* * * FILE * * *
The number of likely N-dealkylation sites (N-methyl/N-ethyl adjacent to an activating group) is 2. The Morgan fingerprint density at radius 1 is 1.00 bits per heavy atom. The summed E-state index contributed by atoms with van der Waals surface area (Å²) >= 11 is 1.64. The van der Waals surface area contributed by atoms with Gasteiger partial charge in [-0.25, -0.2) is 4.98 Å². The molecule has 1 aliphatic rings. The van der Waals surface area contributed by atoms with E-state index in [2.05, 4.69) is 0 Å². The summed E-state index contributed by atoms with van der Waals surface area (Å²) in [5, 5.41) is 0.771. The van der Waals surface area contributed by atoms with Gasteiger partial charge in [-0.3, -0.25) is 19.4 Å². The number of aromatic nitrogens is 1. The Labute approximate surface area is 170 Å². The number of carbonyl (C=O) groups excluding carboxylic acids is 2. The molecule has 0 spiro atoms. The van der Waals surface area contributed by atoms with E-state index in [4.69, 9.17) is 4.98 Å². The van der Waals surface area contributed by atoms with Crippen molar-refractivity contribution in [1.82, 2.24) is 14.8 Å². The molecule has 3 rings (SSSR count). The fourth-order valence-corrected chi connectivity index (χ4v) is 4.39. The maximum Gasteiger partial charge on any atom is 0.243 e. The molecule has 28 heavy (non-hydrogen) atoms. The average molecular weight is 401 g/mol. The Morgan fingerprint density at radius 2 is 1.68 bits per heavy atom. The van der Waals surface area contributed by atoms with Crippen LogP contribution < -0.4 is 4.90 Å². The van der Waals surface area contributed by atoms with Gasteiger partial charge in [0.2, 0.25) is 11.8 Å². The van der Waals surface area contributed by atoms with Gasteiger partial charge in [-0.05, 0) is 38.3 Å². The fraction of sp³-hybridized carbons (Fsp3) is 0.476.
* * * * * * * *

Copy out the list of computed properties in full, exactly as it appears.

The number of likely N-dealkylation sites (N-methyl/N-ethyl adjacent to an activating group) is 2. The Morgan fingerprint density at radius 1 is 1.00 bits per heavy atom. The summed E-state index contributed by atoms with van der Waals surface area (Å²) >= 11 is 1.64. The van der Waals surface area contributed by atoms with Gasteiger partial charge in [-0.25, -0.2) is 4.98 Å². The molecule has 1 aliphatic rings. The van der Waals surface area contributed by atoms with E-state index in [2.05, 4.69) is 0 Å². The summed E-state index contributed by atoms with van der Waals surface area (Å²) in [5, 5.41) is 0.771. The van der Waals surface area contributed by atoms with Gasteiger partial charge in [-0.3, -0.25) is 19.4 Å². The number of aromatic nitrogens is 1. The Labute approximate surface area is 170 Å². The number of carbonyl (C=O) groups excluding carboxylic acids is 2. The molecule has 0 spiro atoms. The van der Waals surface area contributed by atoms with E-state index in [4.69, 9.17) is 4.98 Å². The van der Waals surface area contributed by atoms with Crippen molar-refractivity contribution in [1.82, 2.24) is 14.8 Å². The molecule has 3 rings (SSSR count). The fourth-order valence-corrected chi connectivity index (χ4v) is 4.39. The maximum Gasteiger partial charge on any atom is 0.243 e. The molecule has 28 heavy (non-hydrogen) atoms. The average molecular weight is 401 g/mol. The Morgan fingerprint density at radius 2 is 1.68 bits per heavy atom. The van der Waals surface area contributed by atoms with Crippen LogP contribution < -0.4 is 4.90 Å². The van der Waals surface area contributed by atoms with Gasteiger partial charge in [0.2, 0.25) is 11.8 Å². The van der Waals surface area contributed by atoms with Gasteiger partial charge in [-0.05, 0) is 38.3 Å². The fraction of sp³-hybridized carbons (Fsp3) is 0.476.